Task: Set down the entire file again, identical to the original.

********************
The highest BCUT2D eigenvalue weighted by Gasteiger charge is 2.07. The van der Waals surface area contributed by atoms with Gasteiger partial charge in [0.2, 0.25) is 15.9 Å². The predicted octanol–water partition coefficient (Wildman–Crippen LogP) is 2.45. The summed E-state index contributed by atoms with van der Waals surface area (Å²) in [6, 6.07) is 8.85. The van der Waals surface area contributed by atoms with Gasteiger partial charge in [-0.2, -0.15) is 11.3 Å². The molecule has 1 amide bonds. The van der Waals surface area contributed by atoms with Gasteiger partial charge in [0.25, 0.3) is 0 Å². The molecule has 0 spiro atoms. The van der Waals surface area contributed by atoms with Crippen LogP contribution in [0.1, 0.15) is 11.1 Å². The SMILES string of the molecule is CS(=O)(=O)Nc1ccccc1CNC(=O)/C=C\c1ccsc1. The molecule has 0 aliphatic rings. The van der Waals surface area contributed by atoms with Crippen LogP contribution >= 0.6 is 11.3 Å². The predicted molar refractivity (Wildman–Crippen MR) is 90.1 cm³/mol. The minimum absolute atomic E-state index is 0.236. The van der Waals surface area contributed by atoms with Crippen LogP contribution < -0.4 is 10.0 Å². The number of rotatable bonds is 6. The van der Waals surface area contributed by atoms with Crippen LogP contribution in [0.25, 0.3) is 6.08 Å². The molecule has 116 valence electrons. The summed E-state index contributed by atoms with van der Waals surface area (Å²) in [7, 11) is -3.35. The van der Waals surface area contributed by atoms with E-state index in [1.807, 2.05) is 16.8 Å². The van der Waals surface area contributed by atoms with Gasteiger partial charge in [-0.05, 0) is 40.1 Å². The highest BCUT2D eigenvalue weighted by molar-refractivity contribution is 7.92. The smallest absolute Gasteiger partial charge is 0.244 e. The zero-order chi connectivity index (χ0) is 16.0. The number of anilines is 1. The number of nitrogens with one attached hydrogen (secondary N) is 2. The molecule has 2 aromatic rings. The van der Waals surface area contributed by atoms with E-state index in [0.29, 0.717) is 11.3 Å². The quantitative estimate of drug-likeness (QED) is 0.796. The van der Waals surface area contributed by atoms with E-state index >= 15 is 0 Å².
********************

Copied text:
The highest BCUT2D eigenvalue weighted by Gasteiger charge is 2.07. The van der Waals surface area contributed by atoms with Gasteiger partial charge in [0.2, 0.25) is 15.9 Å². The predicted octanol–water partition coefficient (Wildman–Crippen LogP) is 2.45. The summed E-state index contributed by atoms with van der Waals surface area (Å²) in [6, 6.07) is 8.85. The van der Waals surface area contributed by atoms with Gasteiger partial charge in [-0.2, -0.15) is 11.3 Å². The molecule has 1 amide bonds. The van der Waals surface area contributed by atoms with Gasteiger partial charge in [0.25, 0.3) is 0 Å². The molecule has 0 spiro atoms. The van der Waals surface area contributed by atoms with Crippen LogP contribution in [0.1, 0.15) is 11.1 Å². The SMILES string of the molecule is CS(=O)(=O)Nc1ccccc1CNC(=O)/C=C\c1ccsc1. The molecule has 0 aliphatic rings. The van der Waals surface area contributed by atoms with Crippen LogP contribution >= 0.6 is 11.3 Å². The predicted molar refractivity (Wildman–Crippen MR) is 90.1 cm³/mol. The minimum absolute atomic E-state index is 0.236. The van der Waals surface area contributed by atoms with Crippen LogP contribution < -0.4 is 10.0 Å². The number of rotatable bonds is 6. The van der Waals surface area contributed by atoms with Crippen LogP contribution in [0.25, 0.3) is 6.08 Å². The molecule has 116 valence electrons. The summed E-state index contributed by atoms with van der Waals surface area (Å²) in [7, 11) is -3.35. The van der Waals surface area contributed by atoms with E-state index in [1.807, 2.05) is 16.8 Å². The van der Waals surface area contributed by atoms with Gasteiger partial charge in [-0.05, 0) is 40.1 Å². The highest BCUT2D eigenvalue weighted by molar-refractivity contribution is 7.92. The smallest absolute Gasteiger partial charge is 0.244 e. The zero-order chi connectivity index (χ0) is 16.0. The number of anilines is 1. The number of nitrogens with one attached hydrogen (secondary N) is 2. The molecule has 2 aromatic rings. The van der Waals surface area contributed by atoms with E-state index in [0.29, 0.717) is 11.3 Å². The quantitative estimate of drug-likeness (QED) is 0.796. The van der Waals surface area contributed by atoms with E-state index >= 15 is 0 Å².